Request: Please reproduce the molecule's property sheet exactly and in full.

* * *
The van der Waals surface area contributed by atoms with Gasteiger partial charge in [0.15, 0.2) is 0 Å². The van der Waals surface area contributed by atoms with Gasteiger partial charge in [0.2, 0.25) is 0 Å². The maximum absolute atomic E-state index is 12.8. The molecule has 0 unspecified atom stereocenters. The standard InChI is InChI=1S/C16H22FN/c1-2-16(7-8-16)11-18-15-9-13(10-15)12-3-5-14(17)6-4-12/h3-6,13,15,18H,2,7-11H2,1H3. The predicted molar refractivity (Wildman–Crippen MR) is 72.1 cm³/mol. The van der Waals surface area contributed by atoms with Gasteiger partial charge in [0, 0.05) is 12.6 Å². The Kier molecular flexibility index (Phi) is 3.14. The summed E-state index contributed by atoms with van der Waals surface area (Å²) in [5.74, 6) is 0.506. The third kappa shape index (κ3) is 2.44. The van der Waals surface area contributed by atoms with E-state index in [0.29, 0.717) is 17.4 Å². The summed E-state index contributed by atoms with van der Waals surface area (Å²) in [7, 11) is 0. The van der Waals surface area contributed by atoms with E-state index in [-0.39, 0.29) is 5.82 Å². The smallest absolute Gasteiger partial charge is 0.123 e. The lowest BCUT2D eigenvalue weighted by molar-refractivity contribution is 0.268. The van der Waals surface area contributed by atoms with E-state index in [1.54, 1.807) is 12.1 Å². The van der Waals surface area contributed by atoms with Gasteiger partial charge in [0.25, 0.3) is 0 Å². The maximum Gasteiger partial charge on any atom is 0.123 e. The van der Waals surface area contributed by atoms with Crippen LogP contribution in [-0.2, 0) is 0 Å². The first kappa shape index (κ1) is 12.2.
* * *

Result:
The van der Waals surface area contributed by atoms with Gasteiger partial charge in [0.15, 0.2) is 0 Å². The van der Waals surface area contributed by atoms with Gasteiger partial charge in [0.2, 0.25) is 0 Å². The maximum absolute atomic E-state index is 12.8. The molecule has 0 unspecified atom stereocenters. The standard InChI is InChI=1S/C16H22FN/c1-2-16(7-8-16)11-18-15-9-13(10-15)12-3-5-14(17)6-4-12/h3-6,13,15,18H,2,7-11H2,1H3. The predicted molar refractivity (Wildman–Crippen MR) is 72.1 cm³/mol. The van der Waals surface area contributed by atoms with Gasteiger partial charge in [0, 0.05) is 12.6 Å². The Kier molecular flexibility index (Phi) is 3.14. The summed E-state index contributed by atoms with van der Waals surface area (Å²) in [5.74, 6) is 0.506. The third kappa shape index (κ3) is 2.44. The van der Waals surface area contributed by atoms with E-state index in [0.29, 0.717) is 17.4 Å². The summed E-state index contributed by atoms with van der Waals surface area (Å²) in [7, 11) is 0. The van der Waals surface area contributed by atoms with E-state index in [-0.39, 0.29) is 5.82 Å². The smallest absolute Gasteiger partial charge is 0.123 e. The lowest BCUT2D eigenvalue weighted by molar-refractivity contribution is 0.268. The van der Waals surface area contributed by atoms with E-state index in [1.54, 1.807) is 12.1 Å². The van der Waals surface area contributed by atoms with Gasteiger partial charge in [0.25, 0.3) is 0 Å². The maximum Gasteiger partial charge on any atom is 0.123 e. The van der Waals surface area contributed by atoms with Crippen LogP contribution in [-0.2, 0) is 0 Å². The first kappa shape index (κ1) is 12.2.